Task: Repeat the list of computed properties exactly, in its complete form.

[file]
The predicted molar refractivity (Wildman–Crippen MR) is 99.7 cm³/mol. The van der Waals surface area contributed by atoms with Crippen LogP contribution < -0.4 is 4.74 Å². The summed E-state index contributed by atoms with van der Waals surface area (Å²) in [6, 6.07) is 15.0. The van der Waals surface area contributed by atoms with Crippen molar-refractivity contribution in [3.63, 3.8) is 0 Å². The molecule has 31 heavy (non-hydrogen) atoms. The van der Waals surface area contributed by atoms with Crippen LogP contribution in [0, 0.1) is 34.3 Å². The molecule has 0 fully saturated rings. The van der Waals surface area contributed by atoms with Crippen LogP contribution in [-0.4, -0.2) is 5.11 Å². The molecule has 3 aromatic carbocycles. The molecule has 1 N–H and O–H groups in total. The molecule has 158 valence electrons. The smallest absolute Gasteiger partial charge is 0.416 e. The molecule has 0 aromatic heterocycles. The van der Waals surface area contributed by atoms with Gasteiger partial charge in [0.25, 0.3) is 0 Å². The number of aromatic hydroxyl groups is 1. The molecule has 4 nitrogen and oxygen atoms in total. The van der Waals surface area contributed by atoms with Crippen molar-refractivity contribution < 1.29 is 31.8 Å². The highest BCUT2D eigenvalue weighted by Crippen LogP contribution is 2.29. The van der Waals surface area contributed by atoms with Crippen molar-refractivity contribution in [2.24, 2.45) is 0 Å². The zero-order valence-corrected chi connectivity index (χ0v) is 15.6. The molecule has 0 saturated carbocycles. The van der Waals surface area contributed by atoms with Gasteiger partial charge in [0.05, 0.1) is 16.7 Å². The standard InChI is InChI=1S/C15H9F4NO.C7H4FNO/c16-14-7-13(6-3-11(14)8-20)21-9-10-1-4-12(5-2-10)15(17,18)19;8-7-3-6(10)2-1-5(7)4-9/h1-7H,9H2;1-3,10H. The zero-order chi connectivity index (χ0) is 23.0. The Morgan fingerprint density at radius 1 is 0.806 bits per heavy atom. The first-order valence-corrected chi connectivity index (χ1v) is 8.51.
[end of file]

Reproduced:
The predicted molar refractivity (Wildman–Crippen MR) is 99.7 cm³/mol. The van der Waals surface area contributed by atoms with Crippen LogP contribution < -0.4 is 4.74 Å². The summed E-state index contributed by atoms with van der Waals surface area (Å²) in [6, 6.07) is 15.0. The van der Waals surface area contributed by atoms with Crippen molar-refractivity contribution in [3.63, 3.8) is 0 Å². The molecule has 31 heavy (non-hydrogen) atoms. The van der Waals surface area contributed by atoms with Crippen LogP contribution in [0, 0.1) is 34.3 Å². The molecule has 0 fully saturated rings. The van der Waals surface area contributed by atoms with Crippen LogP contribution in [-0.4, -0.2) is 5.11 Å². The molecule has 3 aromatic carbocycles. The molecule has 1 N–H and O–H groups in total. The molecule has 158 valence electrons. The smallest absolute Gasteiger partial charge is 0.416 e. The molecule has 0 aromatic heterocycles. The van der Waals surface area contributed by atoms with Gasteiger partial charge in [0.25, 0.3) is 0 Å². The number of aromatic hydroxyl groups is 1. The molecule has 4 nitrogen and oxygen atoms in total. The van der Waals surface area contributed by atoms with Crippen molar-refractivity contribution < 1.29 is 31.8 Å². The highest BCUT2D eigenvalue weighted by Crippen LogP contribution is 2.29. The van der Waals surface area contributed by atoms with Crippen molar-refractivity contribution in [2.24, 2.45) is 0 Å². The zero-order valence-corrected chi connectivity index (χ0v) is 15.6. The molecule has 0 saturated carbocycles. The van der Waals surface area contributed by atoms with Gasteiger partial charge in [0.05, 0.1) is 16.7 Å². The standard InChI is InChI=1S/C15H9F4NO.C7H4FNO/c16-14-7-13(6-3-11(14)8-20)21-9-10-1-4-12(5-2-10)15(17,18)19;8-7-3-6(10)2-1-5(7)4-9/h1-7H,9H2;1-3,10H. The zero-order chi connectivity index (χ0) is 23.0. The Morgan fingerprint density at radius 1 is 0.806 bits per heavy atom. The first-order valence-corrected chi connectivity index (χ1v) is 8.51.